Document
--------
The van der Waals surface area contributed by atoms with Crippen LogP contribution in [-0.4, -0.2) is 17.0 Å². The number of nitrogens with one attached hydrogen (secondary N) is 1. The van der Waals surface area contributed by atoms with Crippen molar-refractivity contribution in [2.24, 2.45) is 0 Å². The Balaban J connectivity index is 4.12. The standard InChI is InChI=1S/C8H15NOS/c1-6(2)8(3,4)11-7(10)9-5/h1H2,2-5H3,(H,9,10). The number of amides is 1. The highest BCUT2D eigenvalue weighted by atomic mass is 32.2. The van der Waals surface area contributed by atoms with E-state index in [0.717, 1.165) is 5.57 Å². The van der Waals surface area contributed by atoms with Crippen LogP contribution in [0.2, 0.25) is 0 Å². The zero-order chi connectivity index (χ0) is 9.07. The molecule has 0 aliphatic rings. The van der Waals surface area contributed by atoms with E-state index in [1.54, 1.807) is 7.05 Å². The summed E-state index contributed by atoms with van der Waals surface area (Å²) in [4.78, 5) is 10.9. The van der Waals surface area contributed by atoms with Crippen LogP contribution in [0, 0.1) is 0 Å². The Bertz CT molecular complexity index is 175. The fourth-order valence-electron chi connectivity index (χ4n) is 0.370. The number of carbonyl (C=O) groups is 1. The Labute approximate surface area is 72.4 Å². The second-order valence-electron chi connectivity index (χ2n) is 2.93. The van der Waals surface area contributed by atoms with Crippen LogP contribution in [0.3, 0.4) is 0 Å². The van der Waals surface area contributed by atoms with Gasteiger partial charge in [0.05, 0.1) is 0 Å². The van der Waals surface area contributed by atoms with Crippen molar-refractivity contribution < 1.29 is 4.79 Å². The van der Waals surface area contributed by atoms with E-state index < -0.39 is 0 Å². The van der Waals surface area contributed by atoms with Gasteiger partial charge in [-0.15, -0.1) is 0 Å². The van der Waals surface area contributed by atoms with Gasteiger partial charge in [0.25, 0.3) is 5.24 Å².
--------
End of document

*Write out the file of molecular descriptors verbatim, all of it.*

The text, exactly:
The van der Waals surface area contributed by atoms with Crippen LogP contribution in [-0.4, -0.2) is 17.0 Å². The number of nitrogens with one attached hydrogen (secondary N) is 1. The van der Waals surface area contributed by atoms with Crippen molar-refractivity contribution in [2.24, 2.45) is 0 Å². The Balaban J connectivity index is 4.12. The standard InChI is InChI=1S/C8H15NOS/c1-6(2)8(3,4)11-7(10)9-5/h1H2,2-5H3,(H,9,10). The number of amides is 1. The highest BCUT2D eigenvalue weighted by atomic mass is 32.2. The van der Waals surface area contributed by atoms with E-state index in [0.717, 1.165) is 5.57 Å². The van der Waals surface area contributed by atoms with Crippen LogP contribution in [0.2, 0.25) is 0 Å². The zero-order chi connectivity index (χ0) is 9.07. The molecule has 0 aliphatic rings. The van der Waals surface area contributed by atoms with E-state index in [1.54, 1.807) is 7.05 Å². The summed E-state index contributed by atoms with van der Waals surface area (Å²) in [4.78, 5) is 10.9. The van der Waals surface area contributed by atoms with Crippen LogP contribution in [0, 0.1) is 0 Å². The Bertz CT molecular complexity index is 175. The fourth-order valence-electron chi connectivity index (χ4n) is 0.370. The number of carbonyl (C=O) groups is 1. The Labute approximate surface area is 72.4 Å². The second-order valence-electron chi connectivity index (χ2n) is 2.93. The van der Waals surface area contributed by atoms with Crippen LogP contribution in [0.3, 0.4) is 0 Å². The van der Waals surface area contributed by atoms with Gasteiger partial charge in [0.05, 0.1) is 0 Å². The van der Waals surface area contributed by atoms with Crippen molar-refractivity contribution < 1.29 is 4.79 Å². The van der Waals surface area contributed by atoms with E-state index < -0.39 is 0 Å². The van der Waals surface area contributed by atoms with Gasteiger partial charge in [-0.15, -0.1) is 0 Å². The van der Waals surface area contributed by atoms with Gasteiger partial charge in [0.25, 0.3) is 5.24 Å².